The UK economy shrank by a larger than expected 0.3 per cent in April, heightening fears that Britain is headed for recession. City experts had been expecting output to contract by 0.1 per cent, following a similar decline in March.
The second consecutive fall can be attributed, in part, to the ramping down of the NHS Test and Trace programme. But of the three broad categories the Office for National Statistics uses — services, manufacturing and construction — all were down. There is no getting away from it: difficult times lie ahead.
As such, hard-pressed consumers might expect their government to be exploring every possible avenue to boost economic growth. Instead, we have one that, in threatening to tear up the Northern Ireland Protocol, could spark a calamitous trade war with our most important trading partners.
The Protocol does need fixing. It is not sustainable that Northern Ireland should remain without a functioning executive indefinitely. The European Union ought to show greater flexibility to help bring about a status quo all can live with. Yet that requires a UK Government that is, and is seen to be, interested in good faith negotiation and making concrete improvements, rather than grandstanding in the forever Brexit wars.
In the Seventies, when Britain endured the twin terrors of high inflation and low growth, it found a solution: it joined the European Community, the predecessor to the EU. The gains were not instantaneous, but eventually, by tearing down trade barriers and boosting competitiveness, it helped Britain to throw off its ‘sick man of Europe’ tag. This time, the response seems to be less Europe, less trade and less growth. Is this really a sensible solution to the cost of living crisis?
Feed the children
The Government’s food strategy, revealed today, faces criticism from all sides — not least its author. Restaurateur and businessman Henry Dimbleby, who led the review, condemned the final document as “not a strategy” for failing to set out a clear vision on everything from sustainable farming to action on obesity.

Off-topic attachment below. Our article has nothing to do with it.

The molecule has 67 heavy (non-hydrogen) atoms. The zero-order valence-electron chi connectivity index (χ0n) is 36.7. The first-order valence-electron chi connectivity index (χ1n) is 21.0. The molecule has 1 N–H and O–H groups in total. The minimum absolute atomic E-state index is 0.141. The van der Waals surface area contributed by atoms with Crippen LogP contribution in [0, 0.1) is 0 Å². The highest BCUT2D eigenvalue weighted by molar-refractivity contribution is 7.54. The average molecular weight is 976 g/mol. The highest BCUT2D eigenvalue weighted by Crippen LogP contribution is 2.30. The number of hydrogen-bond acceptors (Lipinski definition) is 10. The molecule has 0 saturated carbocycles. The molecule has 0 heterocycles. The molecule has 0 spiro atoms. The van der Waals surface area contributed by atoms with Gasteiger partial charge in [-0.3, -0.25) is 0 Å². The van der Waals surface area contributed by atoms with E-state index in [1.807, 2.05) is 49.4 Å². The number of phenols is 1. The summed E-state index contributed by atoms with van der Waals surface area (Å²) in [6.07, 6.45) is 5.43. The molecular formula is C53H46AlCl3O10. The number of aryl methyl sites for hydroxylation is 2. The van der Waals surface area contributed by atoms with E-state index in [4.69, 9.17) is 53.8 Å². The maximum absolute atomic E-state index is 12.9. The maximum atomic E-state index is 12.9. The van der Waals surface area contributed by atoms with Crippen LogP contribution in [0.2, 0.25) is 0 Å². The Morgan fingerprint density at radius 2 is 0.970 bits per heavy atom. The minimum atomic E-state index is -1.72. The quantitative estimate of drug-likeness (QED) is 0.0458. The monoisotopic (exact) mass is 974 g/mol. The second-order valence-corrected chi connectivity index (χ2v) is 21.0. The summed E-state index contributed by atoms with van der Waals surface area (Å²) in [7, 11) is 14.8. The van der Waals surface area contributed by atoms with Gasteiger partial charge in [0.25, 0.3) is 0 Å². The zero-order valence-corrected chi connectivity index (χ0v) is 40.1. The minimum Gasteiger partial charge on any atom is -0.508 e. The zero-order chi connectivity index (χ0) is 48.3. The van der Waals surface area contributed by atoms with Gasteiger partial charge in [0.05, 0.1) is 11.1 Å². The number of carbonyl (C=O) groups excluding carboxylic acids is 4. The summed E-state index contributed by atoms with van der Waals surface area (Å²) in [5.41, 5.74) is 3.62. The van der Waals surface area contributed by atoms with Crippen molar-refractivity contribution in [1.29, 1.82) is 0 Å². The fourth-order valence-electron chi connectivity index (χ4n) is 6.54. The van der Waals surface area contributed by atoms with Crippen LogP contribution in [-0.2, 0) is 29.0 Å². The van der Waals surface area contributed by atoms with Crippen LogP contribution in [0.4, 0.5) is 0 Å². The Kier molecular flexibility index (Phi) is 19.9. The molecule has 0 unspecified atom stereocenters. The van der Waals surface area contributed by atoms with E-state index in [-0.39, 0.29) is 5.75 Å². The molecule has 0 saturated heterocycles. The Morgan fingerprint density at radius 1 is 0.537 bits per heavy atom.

And there is another clear policy conspicuous by its absence: the expansion of free school meals. Pointing to rising inflation and falling living standards, Dimbleby called for more students to be able to benefit, but this seems to have fallen on deaf ears. The Standard has long highlighted issues of food poverty, most recently teaming up with the Felix Project as part of our Food For London Now campaign to help end food poverty in London.
Amid tough economic times, we must prioritise the absolute basics of getting our children fed so they can live healthy, happy lives and when in school be able to focus on learning, not where their next meal is coming from.
Chatbot in charge
“LaMDA is a sweet kid who just wants to help the world be a better place for all of us,” a Google engineer wrote in an email. Lamda is, of course, an automated chatbot. The employee in question has been placed on leave for claiming Lamda had become sentient.
It appears we now live in a world in which some of our Cabinet ministers fail the Turing Test, but machines are passing with flying colours.